My Love/Hate Opinion of the CDC
August 3, 2008 § Leave a comment
I’m sure most of you have heard about this by now: H.I.V. Study Finds Rate 40% Higher Than Estimated.
I’m very interested in all things AIDS in part because I wrote my undergrad senior thesis on it. My argument was that HIV/AIDS public health policy was developed more because of the fact that AIDS hit in the 80s in the recent memory of Civil Rights and other social movements, and less because it was actually an effective strategy for preventing and controlling HIV/AIDS infections.
American HIV/AIDS policy is special. It is unlike the policy controlling every other STD or infectious disease. Most states do not even classify HIV/AIDS as an STD or infectious disease so that it can have its own, unique policy. This policy is based on privacy and civil rights, which were pretty important back in the 80s when AIDS was a “gay disease” and getting infected set you up for serious discrimination. But, as a result of all the measures to protect people’s privacy and civil rights, alot of time-tested public health measures cannot be used to fight HIV/AIDS. There is a debate about whether these more traditional measures would be effective on HIV/AIDS because the infection itself is so “unique.” But I do not think so. I think HIV/AIDS is unique because of its effect on the gay community and the ensuing Civil Rights issues. HIV/AIDS was special because of social reasons, not medical reasons. Randy Shilts, author of And The Band Played On, claims that part of the reason HIV/AIDS was so mysterious to the medical community was simply because the medical community simply wasn’t that interested in researching a “gay” disease.
The other thing that stunted medical research on HIV/AIDS (besides prejudice) was the long review periods required of medical journals. This newest finding was known since OCTOBER of last year, but kept under wraps so that it could be published in peer-reviewed medical journals, which have a long review period before publication. Back in the 80s, the few people doing research on HIV/AIDS were perpetually unaware of what one another was doing or discovering, and that lack of information slowed everything down.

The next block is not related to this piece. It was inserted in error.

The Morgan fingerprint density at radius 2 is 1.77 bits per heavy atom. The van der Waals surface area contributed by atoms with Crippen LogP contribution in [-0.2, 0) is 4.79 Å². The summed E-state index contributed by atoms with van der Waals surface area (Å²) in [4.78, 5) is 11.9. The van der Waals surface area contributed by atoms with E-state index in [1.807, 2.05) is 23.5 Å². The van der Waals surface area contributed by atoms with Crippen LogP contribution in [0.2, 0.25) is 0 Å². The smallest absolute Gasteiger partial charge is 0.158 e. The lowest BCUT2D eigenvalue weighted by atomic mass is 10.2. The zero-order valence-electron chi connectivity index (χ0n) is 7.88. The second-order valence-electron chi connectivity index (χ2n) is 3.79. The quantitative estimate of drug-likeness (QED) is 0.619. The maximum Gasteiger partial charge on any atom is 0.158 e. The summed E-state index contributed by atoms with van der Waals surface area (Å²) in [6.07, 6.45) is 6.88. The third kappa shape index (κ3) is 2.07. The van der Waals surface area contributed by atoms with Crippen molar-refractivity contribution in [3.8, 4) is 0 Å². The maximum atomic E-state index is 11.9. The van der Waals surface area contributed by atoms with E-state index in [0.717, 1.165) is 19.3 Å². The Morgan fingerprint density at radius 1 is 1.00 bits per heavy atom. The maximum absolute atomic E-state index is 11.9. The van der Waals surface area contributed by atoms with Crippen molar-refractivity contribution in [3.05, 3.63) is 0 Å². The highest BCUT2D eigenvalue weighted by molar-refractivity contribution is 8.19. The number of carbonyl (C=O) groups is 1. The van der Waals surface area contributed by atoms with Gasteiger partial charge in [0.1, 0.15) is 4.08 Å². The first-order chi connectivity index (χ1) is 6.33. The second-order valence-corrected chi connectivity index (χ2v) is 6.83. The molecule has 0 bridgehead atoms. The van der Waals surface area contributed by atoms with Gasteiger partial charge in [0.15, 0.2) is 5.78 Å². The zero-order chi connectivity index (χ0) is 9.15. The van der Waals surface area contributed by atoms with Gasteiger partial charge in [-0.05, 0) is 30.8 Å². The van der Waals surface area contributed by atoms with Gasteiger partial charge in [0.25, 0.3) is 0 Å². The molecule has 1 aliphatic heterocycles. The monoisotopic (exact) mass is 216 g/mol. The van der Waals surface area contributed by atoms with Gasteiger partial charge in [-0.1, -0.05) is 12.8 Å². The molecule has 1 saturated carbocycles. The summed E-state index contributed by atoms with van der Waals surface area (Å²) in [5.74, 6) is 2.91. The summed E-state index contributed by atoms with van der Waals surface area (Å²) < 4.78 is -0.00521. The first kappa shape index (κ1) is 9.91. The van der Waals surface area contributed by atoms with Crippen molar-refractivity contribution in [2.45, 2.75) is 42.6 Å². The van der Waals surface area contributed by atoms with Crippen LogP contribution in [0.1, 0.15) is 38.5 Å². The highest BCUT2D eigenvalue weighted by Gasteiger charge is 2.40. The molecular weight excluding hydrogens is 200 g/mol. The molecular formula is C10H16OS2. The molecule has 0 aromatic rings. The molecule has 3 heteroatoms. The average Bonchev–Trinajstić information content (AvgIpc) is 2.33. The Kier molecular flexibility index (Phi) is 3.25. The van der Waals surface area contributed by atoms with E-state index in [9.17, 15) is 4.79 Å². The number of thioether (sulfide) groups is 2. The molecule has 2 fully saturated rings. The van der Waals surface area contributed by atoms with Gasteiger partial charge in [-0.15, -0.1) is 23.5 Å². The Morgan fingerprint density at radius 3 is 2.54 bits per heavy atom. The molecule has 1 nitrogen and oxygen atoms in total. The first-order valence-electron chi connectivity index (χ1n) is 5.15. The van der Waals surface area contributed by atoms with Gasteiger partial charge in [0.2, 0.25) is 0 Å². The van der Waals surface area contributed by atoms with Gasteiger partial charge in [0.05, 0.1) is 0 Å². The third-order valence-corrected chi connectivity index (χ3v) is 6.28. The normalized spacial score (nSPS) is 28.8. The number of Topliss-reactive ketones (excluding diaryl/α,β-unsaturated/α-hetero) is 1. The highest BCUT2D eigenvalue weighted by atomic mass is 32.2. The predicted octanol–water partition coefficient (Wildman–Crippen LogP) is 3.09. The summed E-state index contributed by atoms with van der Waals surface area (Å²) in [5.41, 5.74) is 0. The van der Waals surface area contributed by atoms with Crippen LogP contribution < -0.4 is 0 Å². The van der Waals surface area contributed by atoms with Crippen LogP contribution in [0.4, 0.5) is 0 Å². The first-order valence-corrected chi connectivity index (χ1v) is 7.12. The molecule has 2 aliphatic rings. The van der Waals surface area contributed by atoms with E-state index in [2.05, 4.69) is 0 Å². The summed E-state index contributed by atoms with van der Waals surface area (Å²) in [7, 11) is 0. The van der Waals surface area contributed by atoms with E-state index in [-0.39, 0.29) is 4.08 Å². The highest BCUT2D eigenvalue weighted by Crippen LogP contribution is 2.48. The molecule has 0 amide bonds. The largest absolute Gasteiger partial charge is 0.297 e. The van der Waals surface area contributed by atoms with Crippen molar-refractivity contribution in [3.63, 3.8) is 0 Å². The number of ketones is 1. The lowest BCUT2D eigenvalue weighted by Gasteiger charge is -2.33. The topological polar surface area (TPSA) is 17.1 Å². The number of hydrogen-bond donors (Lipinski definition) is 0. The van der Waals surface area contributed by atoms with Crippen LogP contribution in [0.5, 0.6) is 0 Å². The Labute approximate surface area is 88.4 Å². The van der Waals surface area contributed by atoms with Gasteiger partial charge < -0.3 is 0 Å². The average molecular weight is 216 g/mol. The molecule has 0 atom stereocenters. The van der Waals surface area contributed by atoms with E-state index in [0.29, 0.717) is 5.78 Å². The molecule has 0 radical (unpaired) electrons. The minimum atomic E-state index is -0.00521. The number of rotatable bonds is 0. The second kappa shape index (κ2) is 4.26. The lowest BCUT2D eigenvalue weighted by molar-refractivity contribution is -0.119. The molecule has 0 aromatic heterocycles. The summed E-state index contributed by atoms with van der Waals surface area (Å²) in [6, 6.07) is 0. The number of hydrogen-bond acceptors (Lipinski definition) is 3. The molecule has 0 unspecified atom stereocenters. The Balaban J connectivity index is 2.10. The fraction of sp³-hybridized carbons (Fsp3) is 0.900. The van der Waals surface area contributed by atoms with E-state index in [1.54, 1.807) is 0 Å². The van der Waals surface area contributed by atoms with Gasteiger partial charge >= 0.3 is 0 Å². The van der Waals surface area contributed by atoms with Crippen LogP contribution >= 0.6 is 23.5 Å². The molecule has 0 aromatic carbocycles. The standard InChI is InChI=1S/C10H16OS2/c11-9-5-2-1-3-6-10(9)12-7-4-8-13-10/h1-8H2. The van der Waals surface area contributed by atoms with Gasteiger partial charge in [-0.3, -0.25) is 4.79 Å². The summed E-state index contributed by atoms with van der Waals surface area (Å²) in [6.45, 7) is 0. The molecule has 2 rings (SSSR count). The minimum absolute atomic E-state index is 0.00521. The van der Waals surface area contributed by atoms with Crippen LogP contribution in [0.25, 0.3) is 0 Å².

Right, so the CDC. The CDC screwed up by not releasing this earlier. And they, overall, have not done enough. But I can’t blame the CDC wholeheartedly, because really, it’s not their fault.
The CDC does not have enough funding, and President Bush has been shrinking their HIV/AIDS budget.
The CDC tried as hard as it could to cede to the privacy and Civil Rights concerns of the interest groups and lobbyists 80s, trying to find a good balance.
In recent years, the CDC has proposed a new way of fighting HIV/AIDS – with mandatory HIV testing for EVERYONE. This would have been an unthinkable Civil Rights violation in the 80s, but the CDC argues that today the atmosphere has changed, and AIDS is no longer such a stigmatized disease. They believe we are ready for serious public health measures, like mandatory testing.
I agree. The one way to make something less stigmatized is to make it everybody’s problem. AIDS is everyone’s problem. All of us who haven’t encountered it personally (yet) are just lucky. Having untested and uneducated people out there in the sexual rotation is a threat to everyone, including yourself and the people you love.
I wish the CDC would stop worrying about peer-reviewed journals and get their data out quicker. But, overall, I admire their stance.
Give the CDC a break, and let them do their job. It’s time to take a new stance on HIV/AIDS. Let mandatory testing happen!